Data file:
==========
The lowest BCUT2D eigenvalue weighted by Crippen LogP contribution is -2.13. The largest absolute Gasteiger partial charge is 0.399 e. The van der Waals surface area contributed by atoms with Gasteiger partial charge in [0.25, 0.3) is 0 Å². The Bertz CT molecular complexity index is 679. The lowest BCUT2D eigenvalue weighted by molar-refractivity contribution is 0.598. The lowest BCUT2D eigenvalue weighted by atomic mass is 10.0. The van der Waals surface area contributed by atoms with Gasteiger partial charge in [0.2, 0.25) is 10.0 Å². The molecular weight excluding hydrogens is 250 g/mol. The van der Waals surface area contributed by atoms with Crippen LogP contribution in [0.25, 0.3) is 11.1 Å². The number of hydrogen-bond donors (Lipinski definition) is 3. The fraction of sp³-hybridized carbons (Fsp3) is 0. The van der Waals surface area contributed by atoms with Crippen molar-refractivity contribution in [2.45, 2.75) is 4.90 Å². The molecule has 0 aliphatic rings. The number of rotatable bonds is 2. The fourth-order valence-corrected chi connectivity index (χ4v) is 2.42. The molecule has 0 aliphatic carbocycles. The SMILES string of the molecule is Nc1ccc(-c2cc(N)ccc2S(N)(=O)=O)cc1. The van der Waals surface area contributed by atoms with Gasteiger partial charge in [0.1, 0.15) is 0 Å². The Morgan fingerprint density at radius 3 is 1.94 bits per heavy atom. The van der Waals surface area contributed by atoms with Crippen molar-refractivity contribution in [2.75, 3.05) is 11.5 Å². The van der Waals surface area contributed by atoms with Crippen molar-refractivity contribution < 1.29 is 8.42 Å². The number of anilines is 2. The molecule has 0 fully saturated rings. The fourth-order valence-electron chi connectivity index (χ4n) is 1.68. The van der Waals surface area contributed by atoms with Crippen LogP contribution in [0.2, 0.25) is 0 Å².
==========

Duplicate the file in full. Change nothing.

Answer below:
The lowest BCUT2D eigenvalue weighted by Crippen LogP contribution is -2.13. The largest absolute Gasteiger partial charge is 0.399 e. The van der Waals surface area contributed by atoms with Gasteiger partial charge in [0.25, 0.3) is 0 Å². The Bertz CT molecular complexity index is 679. The lowest BCUT2D eigenvalue weighted by molar-refractivity contribution is 0.598. The lowest BCUT2D eigenvalue weighted by atomic mass is 10.0. The van der Waals surface area contributed by atoms with Gasteiger partial charge in [0.2, 0.25) is 10.0 Å². The molecular weight excluding hydrogens is 250 g/mol. The van der Waals surface area contributed by atoms with Crippen LogP contribution in [0.25, 0.3) is 11.1 Å². The number of hydrogen-bond donors (Lipinski definition) is 3. The fraction of sp³-hybridized carbons (Fsp3) is 0. The van der Waals surface area contributed by atoms with Crippen molar-refractivity contribution in [2.45, 2.75) is 4.90 Å². The molecule has 0 aliphatic rings. The number of rotatable bonds is 2. The fourth-order valence-corrected chi connectivity index (χ4v) is 2.42. The molecule has 0 aliphatic carbocycles. The SMILES string of the molecule is Nc1ccc(-c2cc(N)ccc2S(N)(=O)=O)cc1. The van der Waals surface area contributed by atoms with Gasteiger partial charge in [0.1, 0.15) is 0 Å². The Morgan fingerprint density at radius 3 is 1.94 bits per heavy atom. The van der Waals surface area contributed by atoms with Crippen molar-refractivity contribution in [2.75, 3.05) is 11.5 Å². The van der Waals surface area contributed by atoms with Crippen molar-refractivity contribution < 1.29 is 8.42 Å². The number of anilines is 2. The molecule has 0 fully saturated rings. The fourth-order valence-electron chi connectivity index (χ4n) is 1.68. The van der Waals surface area contributed by atoms with Crippen LogP contribution in [0.2, 0.25) is 0 Å².